Image courtesy of AIP Precision Machining
It’s difficult to talk about spinal devices today without mentioning the popularity of polyetheretherketone, the thermoplastic more commonly known as PEEK. It was originally introduced by Victrex PLC, then Imperial Chemical Industries (ICI) in the early 1980s. PEEK is based on the polyaryletherketone (PAEK) family and is commonly used in various engineering and medical applications.
PEEK has been used for the development of medical devices as far back as the 1980s, but in 1999, Invibio Biomaterial Solutions developed the first implantable PEEK polymer: PEEK-OPTIMA. Invibio was the sole supplier of the implant-grade PEEK polymer until the late 2000s, when Solvay Specialty Polymers and Evonik Industries entered the market and later began selling PEEK polymers for implants. In 2010 and 2013 respectively, the first spinal implants using Solvay and Evonik-manufactured PEEK were approved by FDA.
Years later, PEEK has continued to pioneer the way as an alternative to metal implants and has set a new standard for spinal fusion. Beyond the implant market, various forms of PEEK (natural, color, glass, and carbon filled) are used in numerous surgical instrument applications.
Why does PEEK have such staying power in the medical industry, and what difference does this material make for the end-user? It’s a simple question, but one that has a multifaceted answer.
The Medical Properties and Benefits of PEEK
Being a high-performance thermoplastic, PEEK has qualities that justify its popular demand in the medical industry. First and foremost, PEEK’s biostability and ability to survive exposure to body fluids is essential to its consideration as an implantable and instrument-grade material. For example, PEEK is resistant to in vivo degradation, such as damage caused by lipid exposure.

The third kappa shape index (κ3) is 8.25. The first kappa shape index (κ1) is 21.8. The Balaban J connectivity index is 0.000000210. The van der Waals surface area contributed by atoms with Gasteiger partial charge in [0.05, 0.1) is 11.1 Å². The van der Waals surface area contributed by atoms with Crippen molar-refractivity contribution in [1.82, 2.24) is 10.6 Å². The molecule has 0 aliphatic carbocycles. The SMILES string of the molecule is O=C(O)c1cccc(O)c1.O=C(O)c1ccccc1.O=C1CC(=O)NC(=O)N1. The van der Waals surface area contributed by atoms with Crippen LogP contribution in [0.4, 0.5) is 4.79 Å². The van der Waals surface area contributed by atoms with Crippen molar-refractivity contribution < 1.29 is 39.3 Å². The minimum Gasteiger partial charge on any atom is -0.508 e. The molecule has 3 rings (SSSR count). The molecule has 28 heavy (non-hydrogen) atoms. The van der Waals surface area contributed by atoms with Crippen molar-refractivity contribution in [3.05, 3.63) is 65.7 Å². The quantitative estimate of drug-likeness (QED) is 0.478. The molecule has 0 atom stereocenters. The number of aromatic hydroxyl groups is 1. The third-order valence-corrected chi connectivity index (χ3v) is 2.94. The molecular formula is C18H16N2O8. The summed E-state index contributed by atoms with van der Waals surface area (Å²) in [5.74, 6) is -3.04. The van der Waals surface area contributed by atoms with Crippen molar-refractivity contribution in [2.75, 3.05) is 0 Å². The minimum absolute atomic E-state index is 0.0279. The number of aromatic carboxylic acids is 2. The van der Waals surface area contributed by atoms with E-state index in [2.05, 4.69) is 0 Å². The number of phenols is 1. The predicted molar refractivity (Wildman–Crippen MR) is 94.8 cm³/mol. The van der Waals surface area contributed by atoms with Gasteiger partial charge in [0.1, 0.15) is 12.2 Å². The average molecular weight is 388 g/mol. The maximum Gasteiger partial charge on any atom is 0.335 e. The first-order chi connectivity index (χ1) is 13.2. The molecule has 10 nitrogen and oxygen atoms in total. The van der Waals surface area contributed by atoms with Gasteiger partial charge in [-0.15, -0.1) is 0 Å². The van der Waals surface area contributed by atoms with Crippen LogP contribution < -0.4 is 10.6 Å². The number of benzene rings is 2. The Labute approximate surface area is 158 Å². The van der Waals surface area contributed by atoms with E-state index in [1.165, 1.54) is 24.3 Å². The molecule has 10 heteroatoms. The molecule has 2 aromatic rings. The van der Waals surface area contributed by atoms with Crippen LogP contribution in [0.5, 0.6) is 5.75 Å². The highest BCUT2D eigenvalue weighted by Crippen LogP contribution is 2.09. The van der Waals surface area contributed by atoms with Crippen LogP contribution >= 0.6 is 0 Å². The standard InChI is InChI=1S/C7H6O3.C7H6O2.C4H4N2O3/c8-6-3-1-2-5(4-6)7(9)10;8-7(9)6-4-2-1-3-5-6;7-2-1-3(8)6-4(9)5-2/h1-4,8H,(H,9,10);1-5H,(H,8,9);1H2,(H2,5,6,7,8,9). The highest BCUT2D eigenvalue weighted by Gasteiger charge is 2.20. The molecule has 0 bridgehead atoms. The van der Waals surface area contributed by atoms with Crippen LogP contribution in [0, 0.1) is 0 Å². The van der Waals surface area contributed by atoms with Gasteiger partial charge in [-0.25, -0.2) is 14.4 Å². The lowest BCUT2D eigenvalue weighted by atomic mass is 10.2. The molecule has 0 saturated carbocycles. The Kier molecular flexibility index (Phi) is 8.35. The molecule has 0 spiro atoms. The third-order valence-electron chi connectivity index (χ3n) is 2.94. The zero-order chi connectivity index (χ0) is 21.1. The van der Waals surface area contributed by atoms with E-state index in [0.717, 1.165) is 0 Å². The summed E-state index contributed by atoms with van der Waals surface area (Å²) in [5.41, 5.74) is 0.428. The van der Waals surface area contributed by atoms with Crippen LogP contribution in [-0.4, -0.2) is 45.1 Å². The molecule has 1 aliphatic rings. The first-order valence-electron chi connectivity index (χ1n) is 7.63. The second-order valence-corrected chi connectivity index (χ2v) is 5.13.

In fact, PEEK is one of the most chemically resistant thermoplastics on the market—it’s unable to be damaged by solvents except for concentrated sulfuric acid. PEEK’s mechanical properties and inert chemical structure allow it to retain its strength and physical integrity in human-implantable devices, even with 30-day exposure to body fluids.
When a medical product isn’t a single-use device and will involve prolonged body tissue and fluid contact, then it’s likely to undergo regular sterilization. PEEK offers resistance to radiation and autoclaving as well as a reputation for being one of the best polymers for autoclaving resistance.
Of course, the exact properties of PEEK can be adjusted with additives such as carbon fiber, barium sulfate, and glass fiber to meet project requirements, making it versatile for multiple medical applications from trauma to orthopedic and spinal implants.
As an instrument-grade material, PEEK offers many advantages over metals or competing polymers. It is easy to machine into complex and tight tolerance geometries. Like many other polymers and composites, PEEK is radiolucent, which allows surgeons to “see through” instruments manufactured from PEEK while performing minimally invasive surgeries under fluoroscopy. This results in surgical efficiency and effectiveness, both great advantages to the patient in the form of health and financial outcomes.